Clean Transport

Published on December 20th, 2012 | by James Ayre


National High-Speed Rail Still Moving Forward, Says Transportation Secretary Ray LaHood

December 20th, 2012 by  

The eventual goal of a national high-speed rail network is still moving forward, according to the Transportation Secretary Ray LaHood.


When he was speaking before a congressional committee earlier this week, he clarified that the administration is going to continue to invest in “its signature transportation project. We’re not giving up on high-speed rail,” said LaHood. “The president will include funding in his budget. I think we’ll get there with public money, but in the absence of that we’ll get there with private money.”

So far, there have been more than 150 new proposals received and funded to various degrees. The new projects have been concentrated along the East and West Coast and in parts of the Midwest.

There are some members of Congress that think that the administration needs to start increasing the speed of implementation.

“I’m not convinced that we know how to do it because we haven’t done it,” Del. Eleanor Holmes Norton (D.C.) said. “There will be huge criticism of the administration for having nothing to show for its efforts in five years.”

“We need to get started,” Rep. Donna Edwards (Md.) said. “I know when the interstates were being built there were areas that didn’t want them. Who doesn’t want a highway now?”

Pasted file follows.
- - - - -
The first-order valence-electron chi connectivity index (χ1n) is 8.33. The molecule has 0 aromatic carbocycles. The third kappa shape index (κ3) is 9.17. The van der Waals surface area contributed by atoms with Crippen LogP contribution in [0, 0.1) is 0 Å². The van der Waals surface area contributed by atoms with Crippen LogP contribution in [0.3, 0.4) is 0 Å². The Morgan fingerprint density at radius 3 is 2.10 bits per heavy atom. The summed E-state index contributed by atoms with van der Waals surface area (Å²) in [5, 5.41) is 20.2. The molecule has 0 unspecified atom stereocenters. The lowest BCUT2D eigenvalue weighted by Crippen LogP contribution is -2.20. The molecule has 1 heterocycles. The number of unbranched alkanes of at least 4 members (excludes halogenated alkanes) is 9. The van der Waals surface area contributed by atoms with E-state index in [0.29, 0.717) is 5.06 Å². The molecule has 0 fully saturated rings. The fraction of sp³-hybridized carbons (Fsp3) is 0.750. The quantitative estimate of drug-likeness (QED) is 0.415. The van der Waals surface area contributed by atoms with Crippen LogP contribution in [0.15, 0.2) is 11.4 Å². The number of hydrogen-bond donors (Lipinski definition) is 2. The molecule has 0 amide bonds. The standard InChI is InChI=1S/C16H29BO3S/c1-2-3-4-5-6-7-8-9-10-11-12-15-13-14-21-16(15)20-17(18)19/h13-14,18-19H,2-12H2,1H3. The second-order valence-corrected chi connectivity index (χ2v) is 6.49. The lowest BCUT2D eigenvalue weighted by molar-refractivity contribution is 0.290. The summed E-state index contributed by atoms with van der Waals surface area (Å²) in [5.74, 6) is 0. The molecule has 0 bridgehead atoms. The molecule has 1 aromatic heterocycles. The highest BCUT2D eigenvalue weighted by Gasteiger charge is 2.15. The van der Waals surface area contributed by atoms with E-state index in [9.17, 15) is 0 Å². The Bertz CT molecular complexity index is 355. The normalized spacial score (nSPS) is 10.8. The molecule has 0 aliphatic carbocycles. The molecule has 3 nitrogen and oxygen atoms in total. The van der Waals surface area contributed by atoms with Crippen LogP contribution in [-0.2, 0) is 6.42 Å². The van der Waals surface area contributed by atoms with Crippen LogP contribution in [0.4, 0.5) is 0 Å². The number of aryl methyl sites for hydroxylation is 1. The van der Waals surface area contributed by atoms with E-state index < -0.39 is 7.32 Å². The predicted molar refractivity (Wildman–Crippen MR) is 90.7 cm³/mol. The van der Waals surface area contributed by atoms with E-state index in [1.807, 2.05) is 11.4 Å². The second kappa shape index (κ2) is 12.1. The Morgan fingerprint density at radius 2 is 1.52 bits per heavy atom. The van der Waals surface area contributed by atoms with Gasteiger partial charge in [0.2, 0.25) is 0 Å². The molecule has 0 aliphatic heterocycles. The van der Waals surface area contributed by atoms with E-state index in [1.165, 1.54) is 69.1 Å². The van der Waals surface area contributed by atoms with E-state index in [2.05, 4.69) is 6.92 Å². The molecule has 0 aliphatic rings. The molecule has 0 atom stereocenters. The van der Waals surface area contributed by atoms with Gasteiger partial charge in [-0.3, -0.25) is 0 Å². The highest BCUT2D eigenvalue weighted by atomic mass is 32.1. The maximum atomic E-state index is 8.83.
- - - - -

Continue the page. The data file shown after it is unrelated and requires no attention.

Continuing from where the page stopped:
Several other countries around the world have high-speed rail networks and trains that are blisteringly fast compared to US trains. For many in the US, rail may  be an invisible option for long-distance travel, but it is the top, most modern option in several other developed and even developing countries.

Source: Planetizen
Image Credits: High-Speed Rail via Wikimedia Commons

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About the Author

's background is predominantly in geopolitics and history, but he has an obsessive interest in pretty much everything. After an early life spent in the Imperial Free City of Dortmund, James followed the river Ruhr to Cofbuokheim, where he attended the University of Astnide. And where he also briefly considered entering the coal mining business. He currently writes for a living, on a broad variety of subjects, ranging from science, to politics, to military history, to renewable energy. You can follow his work on Google+.

  • Ted Crocker

    Keep smoking whatever is in that pipe, Mr. LaHood. I’m sure the private investors will show up any day now.

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